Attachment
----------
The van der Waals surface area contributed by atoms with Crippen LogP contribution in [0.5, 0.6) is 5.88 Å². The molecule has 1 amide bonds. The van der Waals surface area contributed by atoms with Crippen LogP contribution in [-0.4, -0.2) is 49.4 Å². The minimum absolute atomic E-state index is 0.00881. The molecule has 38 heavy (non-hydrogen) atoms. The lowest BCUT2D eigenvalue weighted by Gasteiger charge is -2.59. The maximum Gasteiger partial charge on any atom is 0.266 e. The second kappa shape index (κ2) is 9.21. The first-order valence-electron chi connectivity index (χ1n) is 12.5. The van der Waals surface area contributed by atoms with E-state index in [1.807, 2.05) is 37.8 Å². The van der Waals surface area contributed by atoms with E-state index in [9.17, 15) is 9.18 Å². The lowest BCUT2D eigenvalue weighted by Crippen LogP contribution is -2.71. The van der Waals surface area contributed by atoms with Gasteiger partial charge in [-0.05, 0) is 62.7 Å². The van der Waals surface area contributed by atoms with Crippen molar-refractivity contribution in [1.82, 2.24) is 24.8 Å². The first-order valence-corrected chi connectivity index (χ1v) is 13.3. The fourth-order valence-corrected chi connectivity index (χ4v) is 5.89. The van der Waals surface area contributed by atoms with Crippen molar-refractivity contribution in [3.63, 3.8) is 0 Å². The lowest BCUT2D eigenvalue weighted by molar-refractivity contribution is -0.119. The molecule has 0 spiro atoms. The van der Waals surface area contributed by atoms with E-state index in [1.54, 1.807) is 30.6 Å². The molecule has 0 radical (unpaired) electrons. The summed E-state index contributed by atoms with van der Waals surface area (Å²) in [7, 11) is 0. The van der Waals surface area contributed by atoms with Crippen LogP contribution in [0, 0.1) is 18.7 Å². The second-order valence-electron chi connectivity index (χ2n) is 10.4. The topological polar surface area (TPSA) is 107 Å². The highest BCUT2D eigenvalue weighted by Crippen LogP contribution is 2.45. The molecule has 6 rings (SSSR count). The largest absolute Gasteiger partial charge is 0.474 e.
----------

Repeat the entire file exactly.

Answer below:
The van der Waals surface area contributed by atoms with Crippen LogP contribution in [0.5, 0.6) is 5.88 Å². The molecule has 1 amide bonds. The van der Waals surface area contributed by atoms with Crippen LogP contribution in [-0.4, -0.2) is 49.4 Å². The minimum absolute atomic E-state index is 0.00881. The molecule has 38 heavy (non-hydrogen) atoms. The lowest BCUT2D eigenvalue weighted by Gasteiger charge is -2.59. The maximum Gasteiger partial charge on any atom is 0.266 e. The second kappa shape index (κ2) is 9.21. The first-order valence-electron chi connectivity index (χ1n) is 12.5. The van der Waals surface area contributed by atoms with E-state index in [1.807, 2.05) is 37.8 Å². The van der Waals surface area contributed by atoms with E-state index in [9.17, 15) is 9.18 Å². The lowest BCUT2D eigenvalue weighted by Crippen LogP contribution is -2.71. The van der Waals surface area contributed by atoms with Gasteiger partial charge in [-0.05, 0) is 62.7 Å². The van der Waals surface area contributed by atoms with Crippen molar-refractivity contribution in [1.82, 2.24) is 24.8 Å². The first-order valence-corrected chi connectivity index (χ1v) is 13.3. The fourth-order valence-corrected chi connectivity index (χ4v) is 5.89. The van der Waals surface area contributed by atoms with Crippen molar-refractivity contribution in [3.63, 3.8) is 0 Å². The lowest BCUT2D eigenvalue weighted by molar-refractivity contribution is -0.119. The molecule has 0 spiro atoms. The van der Waals surface area contributed by atoms with E-state index in [1.54, 1.807) is 30.6 Å². The molecule has 0 radical (unpaired) electrons. The summed E-state index contributed by atoms with van der Waals surface area (Å²) in [7, 11) is 0. The van der Waals surface area contributed by atoms with Crippen LogP contribution in [0, 0.1) is 18.7 Å². The second-order valence-electron chi connectivity index (χ2n) is 10.4. The topological polar surface area (TPSA) is 107 Å². The highest BCUT2D eigenvalue weighted by Crippen LogP contribution is 2.45. The molecule has 6 rings (SSSR count). The largest absolute Gasteiger partial charge is 0.474 e.